March Spectrum SitRep

Epirus has launched its Leonidas electronic attack pod. The firm says it will complement other jamming systems in its portfolio.

Armada’s monthly round-up of all the latest electronic warfare news in the product, programme and operational domains.


Concurrent Technologies’ new 3U VPX card has been developed with assistance from Racelogic. The card helps provide PNT information in GNSS denied environments.

In late January, Concurrent Technologies unveiled its new 3U VPX Position, Navigation and Timing (PNT) plug-in card. A company press release announcing the news says the product is “designed in alignment with the SOSA (Sensor Open Systems Architecture) Technical Standard, PR A11/61d-RCR”. The card is for systems which need resilient PNT information when GNSS (Global Navigation Satellite System) signals may be jammed. The press release stated that the card is free of restrictions under US International Traffic in Arms Regulations. Concurrent Technologies has collaborated with Racelogic in the card’s design. “In periods of GNSS denial or jamming, accurate PNT data continues to be provided by utilising signals from a built-in inertial measurement unit and sophisticated Kalman filtering techniques,” the press release continued. Julian Thomas, managing director of Racelogic said in the press release that “we have provided Concurrent Technologies with a solution that enables their 3U VPX plug-in card to provide PNT information during long periods of GNSS denial to fit the needs of the defence community”.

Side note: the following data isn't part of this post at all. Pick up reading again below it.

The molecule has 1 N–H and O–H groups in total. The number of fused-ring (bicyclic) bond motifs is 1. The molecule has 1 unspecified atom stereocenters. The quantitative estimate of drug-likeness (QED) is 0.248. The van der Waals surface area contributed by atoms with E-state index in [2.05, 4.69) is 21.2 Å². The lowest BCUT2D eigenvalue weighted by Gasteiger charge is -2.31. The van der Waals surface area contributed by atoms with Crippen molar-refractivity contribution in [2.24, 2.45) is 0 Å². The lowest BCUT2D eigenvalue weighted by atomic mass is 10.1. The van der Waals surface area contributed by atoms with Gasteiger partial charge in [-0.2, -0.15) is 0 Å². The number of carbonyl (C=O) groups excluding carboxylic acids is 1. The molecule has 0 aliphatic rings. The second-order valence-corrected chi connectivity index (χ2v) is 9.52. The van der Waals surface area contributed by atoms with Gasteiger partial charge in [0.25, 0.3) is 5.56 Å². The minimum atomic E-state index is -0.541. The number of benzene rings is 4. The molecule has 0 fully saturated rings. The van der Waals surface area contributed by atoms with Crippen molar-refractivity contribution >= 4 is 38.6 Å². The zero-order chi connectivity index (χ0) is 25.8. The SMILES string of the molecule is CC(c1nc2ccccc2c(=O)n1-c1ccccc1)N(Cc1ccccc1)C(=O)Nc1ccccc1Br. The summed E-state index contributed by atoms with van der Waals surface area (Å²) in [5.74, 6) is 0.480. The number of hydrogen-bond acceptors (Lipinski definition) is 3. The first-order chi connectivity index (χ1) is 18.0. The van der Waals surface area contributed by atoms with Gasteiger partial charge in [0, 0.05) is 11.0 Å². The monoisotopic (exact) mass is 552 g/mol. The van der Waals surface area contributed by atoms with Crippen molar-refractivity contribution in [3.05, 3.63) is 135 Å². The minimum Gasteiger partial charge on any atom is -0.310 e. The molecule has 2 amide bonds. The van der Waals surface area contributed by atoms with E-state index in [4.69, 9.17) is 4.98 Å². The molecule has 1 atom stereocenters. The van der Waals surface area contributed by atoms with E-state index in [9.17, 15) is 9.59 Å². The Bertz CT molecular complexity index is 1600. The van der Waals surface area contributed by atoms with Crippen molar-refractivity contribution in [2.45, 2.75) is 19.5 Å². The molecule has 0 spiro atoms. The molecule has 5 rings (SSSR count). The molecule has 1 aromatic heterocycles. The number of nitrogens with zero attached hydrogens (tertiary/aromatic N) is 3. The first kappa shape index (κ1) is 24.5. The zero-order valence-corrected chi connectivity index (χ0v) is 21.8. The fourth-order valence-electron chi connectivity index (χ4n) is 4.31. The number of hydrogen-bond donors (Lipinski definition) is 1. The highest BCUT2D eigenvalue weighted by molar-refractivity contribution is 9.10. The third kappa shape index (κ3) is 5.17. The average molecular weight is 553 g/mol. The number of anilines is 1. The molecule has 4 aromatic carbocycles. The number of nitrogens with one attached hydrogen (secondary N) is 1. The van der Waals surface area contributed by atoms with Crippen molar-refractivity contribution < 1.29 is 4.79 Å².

New products are in the offing in the naval signals intelligence domain. D-TA Systems has launched its MFEL-5000 Electronic Intelligence (ELINT) collection system. The company’s product brochure says this can be deployed on surface vessels, uninhabited vehicles and on land. Latter applications could see the MFEL-5000 deployed to coastal locations to gather ELINT in littoral areas, for example. The MFEL-5000 family includes three variants: The MFEL-5000 GSN is intended for ground or surface deployment. It uses either omnidirectional or spinning direction-finding antennas. Covering a waveband of 500 megahertz/MHz to 18 gigahertz/GHz, this can be optionally increased to 40GHz. An instantaneous bandwidth of 500MHz is available which can be expanded to one gigahertz. The MFEL-5000 USV equips uninhabited surface vehicles. It uses between four and eight receivers and covers wavebands of two gigahertz to 18GHz, with 500MHz of instantaneous bandwidth. Finally, the MFEL-5000 AUV can equip Uninhabited Aerial Vehicles (UAVs). Although it covers a 500MHz to 18GHz waveband, this can be extended to 40GHz. Like the MFEL-5000 UAV it has 500MHz of instantaneous bandwidth.

An artist’s rendering of Rafael’s SkyShield jamming pod mounted on the ventral fuselage of this McDonnell Douglas/Boeing F-15 variant combat aircraft.

Looking towards the air domain, Rafael Advanced Defence Systems announced via Twitter in February the completion of the development of its SkyShield electronic attack system. The social media announcement said that SkyShield was now undergoing flight tests “for an undisclosed customer”. The company’s official literature says the system is available in two configurations. The first uses two wing-mounted pods each weighing 770 pounds/lb (350 kilograms/kg). The second uses a single ventral fuselage pod weighing 1,540lb (700kg). The literature says that SkyShield can detect and jam threats across wavebands of one gigahertz to 18GHz.

Rohde and Schwarz’s new ADD557SR direction-finding and monitoring antenna can be used for a host of mobile and static applications in the land, sea and air domains.